The surveyors began by establishing 10 permanent pillar beacons and 50 ground control aerial marks across the plant. The horizontal coordinates of the beacons were fixed by post processing, with 30 minutes of data collected at 0.5 second epoch intervals. The verticals were fixed by implementing a precise double-leveling circuit. The ground control points were used by both the LiDAR and mobile mapping teams to apply the necessary network adjustments.
The control beacons were then used to transfer control (reflective target stickers) into the various plants by using total stations with reflectorless capabilities. These targets were used to fix the scan targets, which averaged +/-5 targets per floor. Closed traverses were then introduced to effect quality checks.
Once ground control was established, five LiDAR passes were flown over the plant to increase the point resolution from 15 to 75 points per square meter. This allowed for a higher density on structures and high-lying features such as overhead cables and pipes as well as other lower-priority detail such as slime dams and open fields. The LiDAR data acquisition was completed in a single day.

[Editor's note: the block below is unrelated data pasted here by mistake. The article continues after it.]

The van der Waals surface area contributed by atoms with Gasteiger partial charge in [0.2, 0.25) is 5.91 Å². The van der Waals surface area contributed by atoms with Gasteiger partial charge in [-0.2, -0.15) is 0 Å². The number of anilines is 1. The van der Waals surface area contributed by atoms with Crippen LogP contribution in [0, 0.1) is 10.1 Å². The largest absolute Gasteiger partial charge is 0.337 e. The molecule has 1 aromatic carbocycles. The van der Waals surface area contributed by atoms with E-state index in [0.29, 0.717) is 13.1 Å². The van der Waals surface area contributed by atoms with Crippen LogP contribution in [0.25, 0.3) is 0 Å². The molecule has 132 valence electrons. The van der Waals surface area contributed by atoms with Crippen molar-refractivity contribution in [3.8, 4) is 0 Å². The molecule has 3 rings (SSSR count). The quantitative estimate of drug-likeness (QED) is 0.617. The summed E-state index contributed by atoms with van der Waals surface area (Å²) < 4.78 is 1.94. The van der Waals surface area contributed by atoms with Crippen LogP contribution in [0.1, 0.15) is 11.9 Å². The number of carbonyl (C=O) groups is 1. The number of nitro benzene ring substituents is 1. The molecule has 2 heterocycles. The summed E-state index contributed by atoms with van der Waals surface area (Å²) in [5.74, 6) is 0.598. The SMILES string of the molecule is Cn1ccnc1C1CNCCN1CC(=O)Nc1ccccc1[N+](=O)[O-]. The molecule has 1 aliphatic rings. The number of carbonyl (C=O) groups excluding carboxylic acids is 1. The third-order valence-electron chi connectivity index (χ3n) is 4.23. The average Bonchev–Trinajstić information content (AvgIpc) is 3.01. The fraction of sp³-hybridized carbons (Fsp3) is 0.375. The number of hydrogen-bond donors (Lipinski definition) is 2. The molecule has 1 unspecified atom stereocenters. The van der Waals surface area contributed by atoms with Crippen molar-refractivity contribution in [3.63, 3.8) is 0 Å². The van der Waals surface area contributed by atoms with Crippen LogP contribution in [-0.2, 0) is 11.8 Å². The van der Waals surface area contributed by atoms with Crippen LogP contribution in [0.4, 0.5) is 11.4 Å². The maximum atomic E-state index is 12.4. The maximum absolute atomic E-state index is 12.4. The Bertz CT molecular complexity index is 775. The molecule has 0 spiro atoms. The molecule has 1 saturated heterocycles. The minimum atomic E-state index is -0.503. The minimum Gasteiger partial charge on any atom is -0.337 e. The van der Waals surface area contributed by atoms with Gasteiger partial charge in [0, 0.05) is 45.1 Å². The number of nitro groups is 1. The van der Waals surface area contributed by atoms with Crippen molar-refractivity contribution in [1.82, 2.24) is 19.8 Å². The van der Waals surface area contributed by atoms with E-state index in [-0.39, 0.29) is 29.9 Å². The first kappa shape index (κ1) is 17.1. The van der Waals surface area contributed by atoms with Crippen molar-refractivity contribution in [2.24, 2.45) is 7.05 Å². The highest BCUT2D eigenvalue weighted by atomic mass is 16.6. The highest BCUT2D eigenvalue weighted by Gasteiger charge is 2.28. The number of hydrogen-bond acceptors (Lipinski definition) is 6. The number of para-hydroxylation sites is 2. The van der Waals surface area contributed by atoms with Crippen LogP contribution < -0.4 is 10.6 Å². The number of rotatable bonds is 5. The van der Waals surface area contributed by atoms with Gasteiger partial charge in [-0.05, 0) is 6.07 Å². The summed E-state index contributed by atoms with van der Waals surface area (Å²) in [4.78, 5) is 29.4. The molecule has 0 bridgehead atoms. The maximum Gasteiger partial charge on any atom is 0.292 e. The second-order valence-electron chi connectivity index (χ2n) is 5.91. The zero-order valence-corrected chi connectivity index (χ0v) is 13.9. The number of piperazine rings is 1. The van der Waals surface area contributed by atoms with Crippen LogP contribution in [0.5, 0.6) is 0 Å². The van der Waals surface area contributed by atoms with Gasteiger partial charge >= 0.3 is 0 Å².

To capture the next level of detail, the crew used a StreetMapper 360 mobile mapping system--the first commercial deployment of such a system in the region. The vehicle-mounted mobile scanner was driven between buildings to gather data that was omitted by the LiDAR scanner. The point cloud density of this scanner was 8,000 points per square meter, and two runs of the plant were driven to get the accuracy of the point cloud within the required tolerances. The relative accuracy between points was less than 0.01 meter and the positional accuracy less than 0.03 meter using the real-time GPS and IMU as part of the mobile scanning system. The surveyed road markings were used for the final reductions of the mobile scanning and LiDAR scanning point clouds to correlate and increase the positional accuracy of the data. The mobile mapping was also completed in a single day.